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Thursday, July 20, 2017

Shareholders Lawsuits and Arbitration Clauses in Corporate Charters

Should the Securities and Exchange Commission permit arbitration clauses in a public company's charter? A member of the SEC recently said yes.

"For shareholder lawsuits, companies can come to us to ask for relief to put in mandatory arbitration into their charters," said Michael Piwowar. "I would encourage companies to come and talk to us about that."

As Reuters reports, "The issue garnered attention in 2012, when the SEC pressured private equity firm Carlyle Group L.P. to drop a mandatory arbitration requirement before the regulator would sign off on its IPO plans."

Piwowar's use of the word "mandatory" cuts against his position because, as the saying goes, "arbitration is a matter of contract," and contracts are consensual, not mandatory. Piwowar's position should rest of the view that a corporate charter is contractual so becoming a shareholder is consent to (agreeing to a contract that provides for) arbitration of disputes. In contrast, making arbitration "mandatory" sounds like "forcing" shareholders to arbitrate, which is likely what Piwowar's opponents will argue.


Friday, July 14, 2017

New Book on Arbitration Law

Pleased to announce publication of my new book, Principles of Arbitration Law.


Stephen Ware Kansas KU Arbitration Professor


Thanks to my excellent co-author, Ariana Levinson, Professor of Law at the University of Louisville's Brandeis School of Law.

Thanks also for the Nice plug from Professors Rick Bales and Sarah Cole.

As the publisher (West) says and Amazon quotes:

The Concise Hornbook Principles of Arbitration Law is an authoritative and extensively cited treatise on arbitration. It thoroughly discusses general arbitration law―from federal preemption of state law to the formation, performance, and enforcement of arbitration agreements―and provides in-depth coverage of specialized law governing international arbitration and labor arbitration. The last few decades have witnessed the growth of a large body of legal doctrine―from statutes, judicial decisions, and other sources―focused on arbitration. This Concise Hornbook summarizes that body of law, so should be useful to lawyers and scholars researching arbitration law and to students learning about arbitration.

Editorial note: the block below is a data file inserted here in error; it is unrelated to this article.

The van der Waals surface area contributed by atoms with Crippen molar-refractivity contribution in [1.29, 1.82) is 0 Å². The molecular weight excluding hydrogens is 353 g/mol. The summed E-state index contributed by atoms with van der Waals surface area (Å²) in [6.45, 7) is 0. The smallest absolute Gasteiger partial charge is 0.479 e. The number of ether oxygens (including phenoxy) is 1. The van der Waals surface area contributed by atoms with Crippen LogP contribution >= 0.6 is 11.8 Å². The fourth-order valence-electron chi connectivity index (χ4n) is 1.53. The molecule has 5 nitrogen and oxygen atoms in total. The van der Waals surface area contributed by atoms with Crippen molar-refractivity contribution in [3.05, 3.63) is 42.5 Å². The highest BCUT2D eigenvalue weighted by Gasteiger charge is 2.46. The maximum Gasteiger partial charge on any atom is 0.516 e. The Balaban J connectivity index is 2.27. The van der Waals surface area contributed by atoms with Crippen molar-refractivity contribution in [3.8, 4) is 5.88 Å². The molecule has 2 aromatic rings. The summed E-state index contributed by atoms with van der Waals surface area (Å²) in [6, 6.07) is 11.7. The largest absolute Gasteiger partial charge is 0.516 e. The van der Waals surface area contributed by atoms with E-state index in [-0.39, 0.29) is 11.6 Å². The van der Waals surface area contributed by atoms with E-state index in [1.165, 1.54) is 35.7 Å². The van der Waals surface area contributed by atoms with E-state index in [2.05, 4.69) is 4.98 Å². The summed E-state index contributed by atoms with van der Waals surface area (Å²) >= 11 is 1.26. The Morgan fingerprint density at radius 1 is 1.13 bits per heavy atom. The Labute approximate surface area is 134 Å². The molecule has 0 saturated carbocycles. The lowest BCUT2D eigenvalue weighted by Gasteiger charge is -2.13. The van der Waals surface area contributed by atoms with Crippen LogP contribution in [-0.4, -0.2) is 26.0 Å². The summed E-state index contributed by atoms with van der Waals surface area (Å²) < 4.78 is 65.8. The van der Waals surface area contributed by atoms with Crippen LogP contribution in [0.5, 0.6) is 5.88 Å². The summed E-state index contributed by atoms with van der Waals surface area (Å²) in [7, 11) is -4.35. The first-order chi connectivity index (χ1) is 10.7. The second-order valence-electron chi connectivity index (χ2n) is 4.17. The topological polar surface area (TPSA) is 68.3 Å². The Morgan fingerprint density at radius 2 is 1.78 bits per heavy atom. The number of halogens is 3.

This Concise Hornbook is designed to be used as the primary or secondary text in a law school course. Many teachers of arbitration design their courses to develop a wide array of practice skills, generally through the use of role-playing exercises. Because this book is clear and concise, students reading it can quickly gain a solid understanding of arbitration’s central concepts and legal doctrines. This efficient use of time enables the teacher to devote many class sessions to role-playing exercises, and discussion of them. This Concise Hornbook can also serve as the primary text for arbitration seminars. Before venturing into a field of scholarship, students generally need a solid foundation in the field’s central concepts and legal doctrines. This book provides that foundation with only a limited amount of reading, thus enabling students to devote substantial time to the seminar’s more-advanced work of reading scholarly articles and writing original papers.